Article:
October 1, 2003 - UW Badger Herald: Borneo RPCV Sandra Blakeslee is award-winning science writer for the New York Times

Peace Corps Online: Directory: Malaysia: Peace Corps Malaysia : The Peace Corps in Malaysia: October 1, 2003 - UW Badger Herald: Borneo RPCV Sandra Blakeslee is award-winning science writer for the New York Times

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Borneo RPCV Sandra Blakeslee is award-winning science writer for the New York Times

Borneo RPCV Sandra Blakeslee is award-winning science writer for the New York Times

UW resident science writer spends week lecturing

by John Liesveld, News reporter
October 01, 2003

When pioneer of science journalism Howard Blakeslee wrote, "Test tube babies are about as conceivable as a rocket trip to the moon," he probably never imagined that more than 60 years later his words would come under the admirable scrutiny of his granddaughter, Sandra.

That is precisely what happened Tuesday night in the Beefeater lounge, at Memorial Union, where award-winning science writer for the New York Times Sandra Blakeslee gave a public lecture.

Blakeslee spoke about the "Zeitgeist of Science Writing" in the 20th century. Science writing, Blakeslee explains, has been governed by several paradigms through history. It's had significant effects on how individuals view the world, effects not always free of ignorance.

"Oh my God! How could they have believed that?" Blakeslee asked, alluding to the article her grandfather wrote.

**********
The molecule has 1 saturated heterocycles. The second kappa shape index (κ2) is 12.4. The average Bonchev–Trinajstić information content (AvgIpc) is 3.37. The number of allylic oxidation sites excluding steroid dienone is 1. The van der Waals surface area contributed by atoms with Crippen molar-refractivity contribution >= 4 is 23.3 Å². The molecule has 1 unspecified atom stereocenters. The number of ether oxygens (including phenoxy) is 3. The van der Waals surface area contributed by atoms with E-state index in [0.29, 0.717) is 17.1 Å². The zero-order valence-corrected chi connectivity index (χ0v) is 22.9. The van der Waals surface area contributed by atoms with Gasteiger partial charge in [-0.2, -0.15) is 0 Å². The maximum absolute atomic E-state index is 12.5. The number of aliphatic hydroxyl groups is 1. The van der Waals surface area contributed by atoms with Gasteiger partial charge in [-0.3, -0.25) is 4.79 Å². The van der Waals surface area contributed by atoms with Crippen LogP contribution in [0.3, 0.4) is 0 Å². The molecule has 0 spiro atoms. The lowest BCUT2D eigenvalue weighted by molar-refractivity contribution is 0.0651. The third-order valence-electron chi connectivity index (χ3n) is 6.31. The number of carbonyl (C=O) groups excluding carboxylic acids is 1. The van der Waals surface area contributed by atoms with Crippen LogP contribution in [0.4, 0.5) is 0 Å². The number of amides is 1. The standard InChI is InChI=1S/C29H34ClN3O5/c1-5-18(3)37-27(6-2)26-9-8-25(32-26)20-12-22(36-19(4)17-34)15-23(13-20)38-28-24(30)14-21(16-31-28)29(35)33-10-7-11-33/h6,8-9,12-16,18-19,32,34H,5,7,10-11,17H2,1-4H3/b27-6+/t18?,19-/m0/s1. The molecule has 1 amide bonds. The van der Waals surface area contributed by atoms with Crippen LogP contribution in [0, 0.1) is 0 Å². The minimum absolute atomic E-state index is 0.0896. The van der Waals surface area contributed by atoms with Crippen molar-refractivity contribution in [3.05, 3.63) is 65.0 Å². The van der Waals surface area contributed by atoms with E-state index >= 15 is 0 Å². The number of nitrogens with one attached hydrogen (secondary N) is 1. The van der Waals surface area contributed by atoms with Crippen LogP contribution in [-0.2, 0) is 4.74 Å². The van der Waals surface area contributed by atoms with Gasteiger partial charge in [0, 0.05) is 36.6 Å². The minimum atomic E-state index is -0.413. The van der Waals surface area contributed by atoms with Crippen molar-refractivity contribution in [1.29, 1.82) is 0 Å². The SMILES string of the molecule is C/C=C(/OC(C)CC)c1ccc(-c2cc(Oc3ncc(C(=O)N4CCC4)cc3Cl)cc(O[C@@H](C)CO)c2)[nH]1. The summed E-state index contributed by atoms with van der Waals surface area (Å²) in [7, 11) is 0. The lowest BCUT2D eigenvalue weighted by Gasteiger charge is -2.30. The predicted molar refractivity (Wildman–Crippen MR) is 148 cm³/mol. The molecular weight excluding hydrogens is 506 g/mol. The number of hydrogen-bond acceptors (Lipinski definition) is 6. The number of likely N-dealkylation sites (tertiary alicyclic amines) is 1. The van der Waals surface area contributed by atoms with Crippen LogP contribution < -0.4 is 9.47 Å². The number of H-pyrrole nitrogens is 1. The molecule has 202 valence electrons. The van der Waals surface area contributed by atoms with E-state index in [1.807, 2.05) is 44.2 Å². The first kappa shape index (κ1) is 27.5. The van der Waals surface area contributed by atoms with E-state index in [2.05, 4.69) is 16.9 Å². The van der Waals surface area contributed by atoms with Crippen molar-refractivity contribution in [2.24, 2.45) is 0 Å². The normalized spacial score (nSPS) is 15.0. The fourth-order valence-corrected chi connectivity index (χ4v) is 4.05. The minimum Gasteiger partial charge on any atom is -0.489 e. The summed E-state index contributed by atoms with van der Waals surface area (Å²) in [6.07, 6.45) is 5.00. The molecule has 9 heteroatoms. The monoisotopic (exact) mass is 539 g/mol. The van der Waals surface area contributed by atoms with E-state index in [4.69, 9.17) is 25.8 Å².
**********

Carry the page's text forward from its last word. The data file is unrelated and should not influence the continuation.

While Sandra was sometimes critical of her grandfather's work, she has also showed respect, agreeing with him of the importance of understanding science.

"Society is chronically confused about nature versus nurture," she argues.

She says, for journalists, it is doubly important to have an intuition about the information scientists reveal. She explains that science writing is often overwhelming -- a struggle to stay on top of legitimate science.

Starting with her grandfather, Sandra Blakeslee came from what could be described as a science-writing dynasty. Howard, born in the 1880s, joined the Associated Press in 1901. Later he decided there needed to be a science-writing field. He took the initiative and became the first official science writer in the U.S. Her father, who wrote during WWII was the next to venture into science writing.

Sandra, born in 1943, never had any intention of becoming a science writer. She said after her undergraduate work at University of California-Berkley, majoring in political science, that she "tromped" around the world. She joined the Peace Corps and was sent to be a schoolteacher in Borneo.

Eventually she was hired as an assistant to a bureau chief at the United Nations and later as a science writer for the New York Times.

Blakeslee is also the co-author of several books, specializing in the neurosciences. Currently, she is working with Jeff Hawkins, inventor of the palm pilot, on a book about the brain.

Amid the group of about 30 people who attended Blakeslee's lecture was her brother, Dennis Blakeslee, a retired science writer who lives in Madison.

As part of a UW program, Blakeslee is the Fall 2003 Science Writer in Residence. The program, funded by the UW Foundation, provides resources to bring students into close contact with science journalists. It also helps to exposes faculty, staff, students and the community to research that is otherwise unavailable.

Hunter Tjugum, a first year journalism grad student, was also at the lecture. Tjugum says the UW spends "a lot of time and effort" bringing such esteemed individuals to campus for the benefit of students. And Tjugum said he was appreciative of the UW Foundation's program.

Blakeslee will be in Madison for one week with a frenzied schedule of guest lecturing, luncheons and public presentations.

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Story Source: UW Badger Herald

This story has been posted in the following forums: : Headlines; COS - Malaysia; Journalism; Science



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